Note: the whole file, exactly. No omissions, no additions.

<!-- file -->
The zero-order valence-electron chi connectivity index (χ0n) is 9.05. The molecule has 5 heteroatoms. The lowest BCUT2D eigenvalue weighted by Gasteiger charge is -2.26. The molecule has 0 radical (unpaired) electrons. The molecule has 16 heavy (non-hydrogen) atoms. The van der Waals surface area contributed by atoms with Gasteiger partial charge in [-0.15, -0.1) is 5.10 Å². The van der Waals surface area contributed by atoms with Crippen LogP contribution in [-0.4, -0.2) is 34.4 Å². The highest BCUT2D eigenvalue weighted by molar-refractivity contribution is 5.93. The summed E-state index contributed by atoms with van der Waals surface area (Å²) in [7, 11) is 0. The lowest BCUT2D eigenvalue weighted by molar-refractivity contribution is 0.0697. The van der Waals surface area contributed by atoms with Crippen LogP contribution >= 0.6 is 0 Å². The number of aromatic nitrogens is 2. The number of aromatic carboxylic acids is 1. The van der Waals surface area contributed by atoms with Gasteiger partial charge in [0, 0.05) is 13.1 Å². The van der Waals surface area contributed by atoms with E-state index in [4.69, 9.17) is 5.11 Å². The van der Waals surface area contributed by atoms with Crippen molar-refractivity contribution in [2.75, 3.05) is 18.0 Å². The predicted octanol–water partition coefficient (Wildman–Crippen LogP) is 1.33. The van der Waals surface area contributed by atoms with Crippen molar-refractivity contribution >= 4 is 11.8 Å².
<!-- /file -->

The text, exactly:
The zero-order valence-electron chi connectivity index (χ0n) is 9.05. The molecule has 5 heteroatoms. The lowest BCUT2D eigenvalue weighted by Gasteiger charge is -2.26. The molecule has 0 radical (unpaired) electrons. The molecule has 16 heavy (non-hydrogen) atoms. The van der Waals surface area contributed by atoms with Gasteiger partial charge in [-0.15, -0.1) is 5.10 Å². The van der Waals surface area contributed by atoms with Crippen LogP contribution in [-0.4, -0.2) is 34.4 Å². The highest BCUT2D eigenvalue weighted by molar-refractivity contribution is 5.93. The summed E-state index contributed by atoms with van der Waals surface area (Å²) in [7, 11) is 0. The lowest BCUT2D eigenvalue weighted by molar-refractivity contribution is 0.0697. The van der Waals surface area contributed by atoms with Crippen LogP contribution >= 0.6 is 0 Å². The number of aromatic nitrogens is 2. The number of aromatic carboxylic acids is 1. The van der Waals surface area contributed by atoms with Gasteiger partial charge in [0, 0.05) is 13.1 Å². The van der Waals surface area contributed by atoms with E-state index in [4.69, 9.17) is 5.11 Å². The van der Waals surface area contributed by atoms with Crippen molar-refractivity contribution in [2.75, 3.05) is 18.0 Å². The predicted octanol–water partition coefficient (Wildman–Crippen LogP) is 1.33. The van der Waals surface area contributed by atoms with Crippen molar-refractivity contribution >= 4 is 11.8 Å².